Article ID: JE20200080
Background: Daily step count is the simplest measure of physical activity. However, little is known about how daily step count related to time spent in different intensities of physical activity (PA) and sedentary behavior (SB).
Methods: These cross-sectional data were derived from 450 older Japanese adults (56.7% men; mean age, 74.3 years) who were randomly selected from three communities and responded a survey. Daily step count and time spent in moderate-to-vigorous PA (MVPA), light-intensity PA (LPA), and SB were measured using a validated wearable technology (HJA-350IT). Associations of daily step count with time spent in measured behaviors were examined using linear regression models with isometric log-ratio transformations of time-use composition, adjusting for gender, age, and residential area.
Results: Participants averaged 5,412 (standard deviation, 2,878) steps/d and accumulated MVPA, LPA, and SB corresponding to 4.0%, 34.8%, and 61.2% of daily waking time, respectively. Daily step count significantly increased with increase in time spent in MVPA relative to other behaviors (ie, LPA and SB) and in the ratio of LPA to SB after allowing for MVPA. After stratification, daily step count was significantly related to the ratio of LPA to SB in those taking <5,000 steps/d, but not in those taking 5,000–7,499 and ≥7,500 steps/d.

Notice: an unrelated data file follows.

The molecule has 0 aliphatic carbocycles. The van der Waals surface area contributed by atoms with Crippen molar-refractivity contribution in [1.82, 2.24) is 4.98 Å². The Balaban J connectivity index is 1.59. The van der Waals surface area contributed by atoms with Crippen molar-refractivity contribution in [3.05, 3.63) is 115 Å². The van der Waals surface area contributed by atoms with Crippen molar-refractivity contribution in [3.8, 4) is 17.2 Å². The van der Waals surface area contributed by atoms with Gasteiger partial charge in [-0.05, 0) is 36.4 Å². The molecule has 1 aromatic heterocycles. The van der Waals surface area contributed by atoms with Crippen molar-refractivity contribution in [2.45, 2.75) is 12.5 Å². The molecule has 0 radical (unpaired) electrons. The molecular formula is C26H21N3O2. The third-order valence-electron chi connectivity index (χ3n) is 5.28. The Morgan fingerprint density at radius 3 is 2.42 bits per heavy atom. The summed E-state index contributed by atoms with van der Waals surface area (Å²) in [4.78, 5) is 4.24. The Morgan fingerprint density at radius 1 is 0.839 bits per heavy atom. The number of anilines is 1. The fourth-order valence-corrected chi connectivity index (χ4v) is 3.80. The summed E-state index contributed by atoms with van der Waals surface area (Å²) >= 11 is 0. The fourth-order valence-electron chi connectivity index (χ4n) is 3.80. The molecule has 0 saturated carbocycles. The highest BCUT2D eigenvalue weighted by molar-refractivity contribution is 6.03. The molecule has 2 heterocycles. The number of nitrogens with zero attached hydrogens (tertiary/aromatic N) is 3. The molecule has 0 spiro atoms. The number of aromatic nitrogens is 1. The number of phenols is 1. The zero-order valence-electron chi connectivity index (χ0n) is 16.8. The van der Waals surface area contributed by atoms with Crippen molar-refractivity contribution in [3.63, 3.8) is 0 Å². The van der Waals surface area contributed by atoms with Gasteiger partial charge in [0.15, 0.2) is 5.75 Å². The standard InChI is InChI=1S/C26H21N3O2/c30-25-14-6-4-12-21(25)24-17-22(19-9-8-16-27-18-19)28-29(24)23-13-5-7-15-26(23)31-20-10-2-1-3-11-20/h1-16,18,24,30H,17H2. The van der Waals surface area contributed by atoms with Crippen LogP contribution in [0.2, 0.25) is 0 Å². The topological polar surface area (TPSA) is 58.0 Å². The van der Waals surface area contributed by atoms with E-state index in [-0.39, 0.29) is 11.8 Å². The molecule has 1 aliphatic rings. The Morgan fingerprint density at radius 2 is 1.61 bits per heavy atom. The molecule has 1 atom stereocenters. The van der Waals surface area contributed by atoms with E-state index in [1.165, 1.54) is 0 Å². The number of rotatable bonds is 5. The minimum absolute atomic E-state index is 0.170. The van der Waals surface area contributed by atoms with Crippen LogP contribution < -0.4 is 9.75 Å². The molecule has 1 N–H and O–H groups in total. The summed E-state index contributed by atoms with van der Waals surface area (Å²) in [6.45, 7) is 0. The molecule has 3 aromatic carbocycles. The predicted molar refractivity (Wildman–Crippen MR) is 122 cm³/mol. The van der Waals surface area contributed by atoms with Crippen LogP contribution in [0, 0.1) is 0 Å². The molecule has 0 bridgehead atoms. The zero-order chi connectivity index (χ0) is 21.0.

Conclusions: Higher daily step count can be an indicator of not only larger relative contribution of time spent in MVPA, but also higher ratio between LPA and SB, particularly among those who are the least physically active.